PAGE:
There are currently 14 casinos in the state of Goa, five floating casinos in the Mandovi River, and nine others located in five-star hotels across the state.
Since elected, congressman Atanasio Monserrate and others have been pushing to move the floating casinos out of Panaji. Congressman Monserrate even promised to have the casinos moved within 100 days of taking office, however, that day came and passed.
This is not the first time the topic of moving the floating casinos out of the Mandovi River has come up. Several previous elected officials have expressed the same desire to move the casinos out of the capital area.
Chief Minister Manohar Parrikar of the Bharatiya Janata Party (BJP) announced that the casinos were going to move to a land-based entertainment zone. This entertainment zone was believed by many to be located near the new airport in Mopa. In March, Chief-minister Parrikar passed leaving his casino relocating plans unfinalized. Since Parrikar’s passing, the BJP led Goa state government seems to be looking for another option instead of moving the casinos out of the water.
In August, the major of Panaji announced that the city government would refuse to renew the floating casino’s licenses once their six-month license runs out. Over the past ten years, casino operators in Panaji have been forced to renew their operator’s license every six months.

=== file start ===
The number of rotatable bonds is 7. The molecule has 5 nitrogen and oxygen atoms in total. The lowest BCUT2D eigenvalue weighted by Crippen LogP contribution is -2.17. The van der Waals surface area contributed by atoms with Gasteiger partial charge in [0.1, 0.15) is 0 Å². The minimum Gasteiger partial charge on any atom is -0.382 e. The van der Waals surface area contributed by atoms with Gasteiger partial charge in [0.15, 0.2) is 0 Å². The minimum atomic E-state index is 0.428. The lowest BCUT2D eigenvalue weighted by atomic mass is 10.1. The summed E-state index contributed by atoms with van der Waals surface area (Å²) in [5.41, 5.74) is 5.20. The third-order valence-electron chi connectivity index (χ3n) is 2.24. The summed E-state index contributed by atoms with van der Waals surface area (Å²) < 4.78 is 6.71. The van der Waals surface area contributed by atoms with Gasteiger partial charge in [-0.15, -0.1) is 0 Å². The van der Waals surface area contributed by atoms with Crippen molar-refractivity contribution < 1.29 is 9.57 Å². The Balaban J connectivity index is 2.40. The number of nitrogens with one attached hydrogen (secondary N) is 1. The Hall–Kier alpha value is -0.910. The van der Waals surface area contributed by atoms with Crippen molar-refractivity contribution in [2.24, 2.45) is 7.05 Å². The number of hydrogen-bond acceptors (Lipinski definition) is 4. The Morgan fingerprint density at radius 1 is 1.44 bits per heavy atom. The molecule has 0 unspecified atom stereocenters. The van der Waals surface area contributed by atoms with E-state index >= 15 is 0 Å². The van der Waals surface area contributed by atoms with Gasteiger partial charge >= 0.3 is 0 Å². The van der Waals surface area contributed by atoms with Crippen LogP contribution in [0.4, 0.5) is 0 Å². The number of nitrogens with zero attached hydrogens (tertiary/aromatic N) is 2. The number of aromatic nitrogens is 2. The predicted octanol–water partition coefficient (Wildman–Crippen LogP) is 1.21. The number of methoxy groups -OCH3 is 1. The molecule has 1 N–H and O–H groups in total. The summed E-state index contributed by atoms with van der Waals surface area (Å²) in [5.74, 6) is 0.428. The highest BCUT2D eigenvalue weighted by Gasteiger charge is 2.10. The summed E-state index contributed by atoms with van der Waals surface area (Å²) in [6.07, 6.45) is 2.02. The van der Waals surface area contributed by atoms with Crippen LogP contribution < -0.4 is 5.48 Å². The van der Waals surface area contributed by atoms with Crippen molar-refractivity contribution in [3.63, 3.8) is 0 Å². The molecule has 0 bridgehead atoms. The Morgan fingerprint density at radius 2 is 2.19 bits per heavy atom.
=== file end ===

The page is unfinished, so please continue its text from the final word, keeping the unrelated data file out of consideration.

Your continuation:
In a press statement, Panaji mayor Uday Madkaikar stated that “they (casinos) will not be able to do business here.” He also went on to criticize the state government for failing to ban locals from Goa casinos.
In response to Madkaikar’s statements, congressman Trajano D’Mello criticized the city government for having a double standard against the casino industry operating in Goa. D’Mello stated during a press conference that “the BJP believes ‘Akhand Bharat’ and the principle of ‘one country, one law’ If that is the case, how can the chief minister ban Goans from casinos and allow our brethren from the rest of India to gamble in them?”
This past Wednesday, the Goa state cabinet granted the floating casinos a six-month extension allowing them to stay put for now. The extension will last until March 31st, 2020 or until a permanent site is finalized.
Even if locals do eventually get banned from state casinos or the casinos move to a further away site, Goans will have access to offshore casinos that accept INR and other online wagering services. In many cases, these mobile casinos are more convenient than state-regulated services.